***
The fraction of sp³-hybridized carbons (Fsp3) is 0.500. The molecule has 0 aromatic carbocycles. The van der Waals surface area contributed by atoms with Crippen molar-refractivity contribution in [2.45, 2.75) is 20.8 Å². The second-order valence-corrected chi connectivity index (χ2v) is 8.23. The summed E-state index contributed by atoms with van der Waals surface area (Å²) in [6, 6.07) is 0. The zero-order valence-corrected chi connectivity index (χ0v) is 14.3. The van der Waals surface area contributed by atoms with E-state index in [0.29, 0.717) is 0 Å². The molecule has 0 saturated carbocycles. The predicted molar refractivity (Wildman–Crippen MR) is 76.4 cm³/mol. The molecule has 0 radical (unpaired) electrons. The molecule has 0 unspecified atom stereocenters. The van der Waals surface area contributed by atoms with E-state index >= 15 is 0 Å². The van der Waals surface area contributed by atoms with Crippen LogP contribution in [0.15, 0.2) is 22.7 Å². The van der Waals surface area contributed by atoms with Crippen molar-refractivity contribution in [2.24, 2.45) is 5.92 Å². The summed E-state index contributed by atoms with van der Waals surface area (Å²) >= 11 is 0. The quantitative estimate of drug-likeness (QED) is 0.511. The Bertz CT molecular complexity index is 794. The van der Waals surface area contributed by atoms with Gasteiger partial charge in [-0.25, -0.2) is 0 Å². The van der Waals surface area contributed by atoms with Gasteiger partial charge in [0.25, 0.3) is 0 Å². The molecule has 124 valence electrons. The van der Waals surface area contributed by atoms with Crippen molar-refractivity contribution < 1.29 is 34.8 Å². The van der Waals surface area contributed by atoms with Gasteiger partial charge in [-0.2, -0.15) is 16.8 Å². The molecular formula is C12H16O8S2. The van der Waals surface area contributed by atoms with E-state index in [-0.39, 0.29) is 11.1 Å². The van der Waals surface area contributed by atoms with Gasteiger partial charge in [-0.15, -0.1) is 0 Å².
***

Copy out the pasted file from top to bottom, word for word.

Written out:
The fraction of sp³-hybridized carbons (Fsp3) is 0.500. The molecule has 0 aromatic carbocycles. The van der Waals surface area contributed by atoms with Crippen molar-refractivity contribution in [2.45, 2.75) is 20.8 Å². The second-order valence-corrected chi connectivity index (χ2v) is 8.23. The summed E-state index contributed by atoms with van der Waals surface area (Å²) in [6, 6.07) is 0. The zero-order valence-corrected chi connectivity index (χ0v) is 14.3. The van der Waals surface area contributed by atoms with E-state index in [0.29, 0.717) is 0 Å². The molecule has 0 saturated carbocycles. The predicted molar refractivity (Wildman–Crippen MR) is 76.4 cm³/mol. The molecule has 0 radical (unpaired) electrons. The molecule has 0 unspecified atom stereocenters. The van der Waals surface area contributed by atoms with E-state index >= 15 is 0 Å². The van der Waals surface area contributed by atoms with Crippen LogP contribution in [0.15, 0.2) is 22.7 Å². The van der Waals surface area contributed by atoms with Crippen molar-refractivity contribution in [2.24, 2.45) is 5.92 Å². The summed E-state index contributed by atoms with van der Waals surface area (Å²) >= 11 is 0. The quantitative estimate of drug-likeness (QED) is 0.511. The Bertz CT molecular complexity index is 794. The van der Waals surface area contributed by atoms with Gasteiger partial charge in [-0.25, -0.2) is 0 Å². The van der Waals surface area contributed by atoms with Gasteiger partial charge in [0.25, 0.3) is 0 Å². The molecule has 124 valence electrons. The van der Waals surface area contributed by atoms with Crippen molar-refractivity contribution < 1.29 is 34.8 Å². The van der Waals surface area contributed by atoms with Gasteiger partial charge in [-0.2, -0.15) is 16.8 Å². The molecular formula is C12H16O8S2. The van der Waals surface area contributed by atoms with E-state index in [-0.39, 0.29) is 11.1 Å². The van der Waals surface area contributed by atoms with Gasteiger partial charge in [-0.15, -0.1) is 0 Å².